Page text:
In the early 1900s, sex glands from animals were transplanted into human males in an effort to rejuvenate their sex hormones and counteract aging. Unsurprisingly, it did not work as intended. And the side effects were often fatal.

In 1925, a Massachusetts woman agreed to give her husband a divorce, provided that he built for her an exact duplicate of the house that they shared in the local town. He built her house: on an uninhabited island without a fresh water source. Because the house had to be an exact replica it had pipes and running water -- filled with unusable saltwater. The house is affectionately known as "The Pink House" and is now owned by the US government as part of the Parker River National Wildlife Refuge. Photo credit to Shawn Fitzgerald

Who Invented Paint-By-Numbers?

If you guessed "whatever man is in that self-portrait" you would have been half-right. Leonardo da Vinci was the original paint-by-numbers inventor: he used numbered background patterns for his students and apprentices. During the 1940s, Dan Robbins (the guy in the self-portrait) heard about da Vinci’s method. He worked for Detroit's Palmer Paint Company, and Robbins convinced his boss to try it out, coming up with kits featuring landscapes, horses, kittens, and puppies. Things that amateurs would want to paint, in other words. And they were a hit! Sales hit a record $20 million in 1955.

Unfortunately for the Palmer Paint Company, the idea of paint-by-numbers is very simple. Which makes it easy for other companies to copy the idea. As competitors flooded the market, the Palmer Paint Company could not keep up, and was eventually sold. But Robbins -- and Da Vinci -- had made their mark. Paint-by-numbers kits have been continuously sold since they were first invented in the 1940s, and Robbins’s work of making art accessible to all has been celebrated by the Smithsonian Institution.


"Technology is the reason we get old enough to complain about technology."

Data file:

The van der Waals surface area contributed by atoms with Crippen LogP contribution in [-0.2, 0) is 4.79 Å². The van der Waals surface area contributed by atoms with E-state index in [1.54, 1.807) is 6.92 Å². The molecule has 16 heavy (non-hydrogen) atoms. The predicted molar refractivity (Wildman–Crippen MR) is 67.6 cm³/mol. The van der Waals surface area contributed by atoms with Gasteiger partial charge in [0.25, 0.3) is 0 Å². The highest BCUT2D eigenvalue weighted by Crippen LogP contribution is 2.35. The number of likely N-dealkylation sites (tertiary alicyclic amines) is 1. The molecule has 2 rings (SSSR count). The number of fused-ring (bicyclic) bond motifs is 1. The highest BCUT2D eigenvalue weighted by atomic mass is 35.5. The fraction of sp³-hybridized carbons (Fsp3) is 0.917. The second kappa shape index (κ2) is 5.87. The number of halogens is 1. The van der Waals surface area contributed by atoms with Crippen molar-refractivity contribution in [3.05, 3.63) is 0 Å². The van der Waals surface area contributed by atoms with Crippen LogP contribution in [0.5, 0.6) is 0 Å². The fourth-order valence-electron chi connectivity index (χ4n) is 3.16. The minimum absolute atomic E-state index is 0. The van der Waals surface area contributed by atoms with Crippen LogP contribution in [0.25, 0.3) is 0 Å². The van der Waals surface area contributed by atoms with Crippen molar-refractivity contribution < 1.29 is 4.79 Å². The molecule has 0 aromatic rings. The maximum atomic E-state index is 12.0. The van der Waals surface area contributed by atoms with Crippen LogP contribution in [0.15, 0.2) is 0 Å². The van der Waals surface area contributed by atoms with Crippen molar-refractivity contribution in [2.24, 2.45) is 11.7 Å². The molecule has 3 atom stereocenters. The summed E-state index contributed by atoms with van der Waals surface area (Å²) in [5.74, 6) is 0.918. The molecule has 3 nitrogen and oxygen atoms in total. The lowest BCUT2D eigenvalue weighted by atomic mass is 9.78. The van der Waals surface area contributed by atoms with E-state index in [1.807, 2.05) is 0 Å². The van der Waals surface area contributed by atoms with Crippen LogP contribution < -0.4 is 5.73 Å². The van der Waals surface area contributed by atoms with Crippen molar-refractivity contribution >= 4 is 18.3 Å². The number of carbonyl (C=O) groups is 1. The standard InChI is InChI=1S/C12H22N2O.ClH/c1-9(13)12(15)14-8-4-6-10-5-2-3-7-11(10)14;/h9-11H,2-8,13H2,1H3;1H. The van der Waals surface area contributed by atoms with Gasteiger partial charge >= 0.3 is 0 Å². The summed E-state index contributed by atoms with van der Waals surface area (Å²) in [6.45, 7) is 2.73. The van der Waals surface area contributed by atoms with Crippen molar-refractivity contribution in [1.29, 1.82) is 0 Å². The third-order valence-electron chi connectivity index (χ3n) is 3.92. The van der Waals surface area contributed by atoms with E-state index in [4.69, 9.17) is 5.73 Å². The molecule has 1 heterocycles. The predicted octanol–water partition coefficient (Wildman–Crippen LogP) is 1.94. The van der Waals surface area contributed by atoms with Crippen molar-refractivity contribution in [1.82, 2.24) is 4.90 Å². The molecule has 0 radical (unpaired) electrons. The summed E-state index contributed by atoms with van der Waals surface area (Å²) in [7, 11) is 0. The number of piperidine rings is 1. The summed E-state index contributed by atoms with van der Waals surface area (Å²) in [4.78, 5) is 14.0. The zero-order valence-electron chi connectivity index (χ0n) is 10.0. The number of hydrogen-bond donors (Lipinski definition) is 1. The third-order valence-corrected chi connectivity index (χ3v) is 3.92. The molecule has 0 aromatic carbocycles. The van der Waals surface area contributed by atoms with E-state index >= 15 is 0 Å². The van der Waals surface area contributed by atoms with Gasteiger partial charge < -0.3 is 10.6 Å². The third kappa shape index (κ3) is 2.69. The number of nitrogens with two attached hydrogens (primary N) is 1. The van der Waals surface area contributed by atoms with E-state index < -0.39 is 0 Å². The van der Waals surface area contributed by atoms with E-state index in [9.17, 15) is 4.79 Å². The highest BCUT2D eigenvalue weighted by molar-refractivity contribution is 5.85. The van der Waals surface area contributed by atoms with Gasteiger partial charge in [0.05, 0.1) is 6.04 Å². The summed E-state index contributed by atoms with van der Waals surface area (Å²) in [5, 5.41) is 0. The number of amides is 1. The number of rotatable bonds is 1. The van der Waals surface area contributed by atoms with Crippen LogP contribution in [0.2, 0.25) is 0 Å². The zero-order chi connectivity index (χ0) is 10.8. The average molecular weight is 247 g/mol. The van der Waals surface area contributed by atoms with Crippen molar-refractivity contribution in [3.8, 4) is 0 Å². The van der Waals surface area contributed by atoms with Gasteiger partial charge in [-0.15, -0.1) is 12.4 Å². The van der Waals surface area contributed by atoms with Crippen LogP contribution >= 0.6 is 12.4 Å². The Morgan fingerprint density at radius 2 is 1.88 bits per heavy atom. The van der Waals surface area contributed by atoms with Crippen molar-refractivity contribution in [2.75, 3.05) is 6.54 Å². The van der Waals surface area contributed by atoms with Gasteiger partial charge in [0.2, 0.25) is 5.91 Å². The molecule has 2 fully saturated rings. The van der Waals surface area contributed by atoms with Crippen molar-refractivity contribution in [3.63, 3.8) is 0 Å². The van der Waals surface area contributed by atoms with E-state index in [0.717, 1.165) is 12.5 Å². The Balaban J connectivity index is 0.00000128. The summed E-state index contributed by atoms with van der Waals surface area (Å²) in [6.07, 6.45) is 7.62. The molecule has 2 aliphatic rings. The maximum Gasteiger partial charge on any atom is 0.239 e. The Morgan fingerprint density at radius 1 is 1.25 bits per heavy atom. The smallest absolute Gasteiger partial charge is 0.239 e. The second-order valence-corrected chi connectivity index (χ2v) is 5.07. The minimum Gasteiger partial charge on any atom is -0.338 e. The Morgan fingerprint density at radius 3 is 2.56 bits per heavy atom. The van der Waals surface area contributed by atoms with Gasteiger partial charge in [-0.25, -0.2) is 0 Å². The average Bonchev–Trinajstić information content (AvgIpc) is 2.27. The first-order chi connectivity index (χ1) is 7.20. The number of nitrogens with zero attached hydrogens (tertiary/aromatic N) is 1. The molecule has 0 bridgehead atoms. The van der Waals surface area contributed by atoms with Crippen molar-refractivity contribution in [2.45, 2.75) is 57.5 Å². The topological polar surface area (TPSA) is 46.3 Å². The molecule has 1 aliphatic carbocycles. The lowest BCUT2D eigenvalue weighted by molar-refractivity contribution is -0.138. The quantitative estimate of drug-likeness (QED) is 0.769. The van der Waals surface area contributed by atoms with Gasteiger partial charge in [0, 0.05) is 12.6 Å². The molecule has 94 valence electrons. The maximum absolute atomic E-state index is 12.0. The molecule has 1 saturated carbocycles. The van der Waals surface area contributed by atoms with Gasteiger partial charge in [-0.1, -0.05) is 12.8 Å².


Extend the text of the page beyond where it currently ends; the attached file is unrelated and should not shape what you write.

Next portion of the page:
Garry Kasparov (1963- ), a Russian chess grandmaster, former world chess champion, writer, and political activist.

Russian Cavalry Officer’s Helmet, circa 1855-1914.

Part of the uniform of Her Majesty Empress Maria Fyodorovna's Cavalry Guards Regiment. With a three-headed eagle on top, almost the size of the helmet itself! Must have been ceremonial. Because only a fool would wear that unwieldy thing into battle

During Germany’s Weimar Republic in the 1920s, hyperinflation made paper money so devalued that some enterprising boys made kites out of what would otherwise be worthless paper!

  Yeibichai -- a female mask -- carved by Navajo artist Clitso Dedman (1897-1953). I was not able to find much clear information on Yeibichai online. If anyone knows about their place in the Navajo universe, I would love to hear about it -- just message me through tumblr or the website!     Image courtesy of the Indianapolis Museum of Art

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    HISTORICAL NON-FICTION

    By Lillian Audette

    This blog is a collection of the interesting, the weird, and sometimes the need-to-know about history, culled from around the internet. It has pictures, it has quotes, it occasionally has my own opinions on things. If you want to know more about anything posted, follow the link at the "source" on the bottom of each post. And if you really like my work, buy me a coffee or become a patron!

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